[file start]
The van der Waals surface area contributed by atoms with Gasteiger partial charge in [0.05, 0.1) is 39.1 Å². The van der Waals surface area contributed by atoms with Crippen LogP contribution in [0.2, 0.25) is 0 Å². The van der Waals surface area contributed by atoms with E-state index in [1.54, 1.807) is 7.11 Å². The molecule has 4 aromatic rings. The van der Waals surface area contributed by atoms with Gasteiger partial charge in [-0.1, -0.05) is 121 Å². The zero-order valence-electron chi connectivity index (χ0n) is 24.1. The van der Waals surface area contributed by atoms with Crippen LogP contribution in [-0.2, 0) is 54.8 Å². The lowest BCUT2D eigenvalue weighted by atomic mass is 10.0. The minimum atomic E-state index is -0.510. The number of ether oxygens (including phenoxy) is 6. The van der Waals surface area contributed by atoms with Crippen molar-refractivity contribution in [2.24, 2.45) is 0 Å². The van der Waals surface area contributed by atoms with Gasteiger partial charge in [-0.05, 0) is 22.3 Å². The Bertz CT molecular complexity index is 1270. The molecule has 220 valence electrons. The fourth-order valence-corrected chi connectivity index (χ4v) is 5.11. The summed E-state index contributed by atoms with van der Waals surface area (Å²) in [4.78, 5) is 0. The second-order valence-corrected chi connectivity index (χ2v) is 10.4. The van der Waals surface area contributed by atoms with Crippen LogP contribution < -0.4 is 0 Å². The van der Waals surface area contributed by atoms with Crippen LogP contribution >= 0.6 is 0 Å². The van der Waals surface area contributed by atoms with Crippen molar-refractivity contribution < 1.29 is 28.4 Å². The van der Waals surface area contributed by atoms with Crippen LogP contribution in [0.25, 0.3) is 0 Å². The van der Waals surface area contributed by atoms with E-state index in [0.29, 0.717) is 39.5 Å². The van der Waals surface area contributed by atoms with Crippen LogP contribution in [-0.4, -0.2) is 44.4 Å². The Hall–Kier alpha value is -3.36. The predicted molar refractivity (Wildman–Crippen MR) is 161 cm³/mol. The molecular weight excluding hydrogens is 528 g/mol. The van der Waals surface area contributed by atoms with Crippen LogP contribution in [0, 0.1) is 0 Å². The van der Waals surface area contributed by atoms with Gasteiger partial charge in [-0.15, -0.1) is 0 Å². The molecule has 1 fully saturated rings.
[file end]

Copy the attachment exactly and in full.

The van der Waals surface area contributed by atoms with Gasteiger partial charge in [0.05, 0.1) is 39.1 Å². The van der Waals surface area contributed by atoms with Crippen LogP contribution in [0.2, 0.25) is 0 Å². The van der Waals surface area contributed by atoms with E-state index in [1.54, 1.807) is 7.11 Å². The molecule has 4 aromatic rings. The van der Waals surface area contributed by atoms with Gasteiger partial charge in [-0.1, -0.05) is 121 Å². The zero-order valence-electron chi connectivity index (χ0n) is 24.1. The van der Waals surface area contributed by atoms with Crippen LogP contribution in [-0.2, 0) is 54.8 Å². The lowest BCUT2D eigenvalue weighted by atomic mass is 10.0. The minimum atomic E-state index is -0.510. The number of ether oxygens (including phenoxy) is 6. The van der Waals surface area contributed by atoms with Crippen molar-refractivity contribution in [2.24, 2.45) is 0 Å². The van der Waals surface area contributed by atoms with Gasteiger partial charge in [-0.05, 0) is 22.3 Å². The Bertz CT molecular complexity index is 1270. The molecule has 220 valence electrons. The fourth-order valence-corrected chi connectivity index (χ4v) is 5.11. The summed E-state index contributed by atoms with van der Waals surface area (Å²) in [4.78, 5) is 0. The second-order valence-corrected chi connectivity index (χ2v) is 10.4. The van der Waals surface area contributed by atoms with Crippen LogP contribution < -0.4 is 0 Å². The van der Waals surface area contributed by atoms with Crippen LogP contribution >= 0.6 is 0 Å². The van der Waals surface area contributed by atoms with Crippen molar-refractivity contribution < 1.29 is 28.4 Å². The van der Waals surface area contributed by atoms with Crippen LogP contribution in [0.25, 0.3) is 0 Å². The van der Waals surface area contributed by atoms with E-state index in [0.29, 0.717) is 39.5 Å². The van der Waals surface area contributed by atoms with Crippen LogP contribution in [-0.4, -0.2) is 44.4 Å². The Hall–Kier alpha value is -3.36. The predicted molar refractivity (Wildman–Crippen MR) is 161 cm³/mol. The molecular weight excluding hydrogens is 528 g/mol. The van der Waals surface area contributed by atoms with Crippen LogP contribution in [0, 0.1) is 0 Å². The van der Waals surface area contributed by atoms with Gasteiger partial charge in [-0.15, -0.1) is 0 Å². The molecule has 1 fully saturated rings.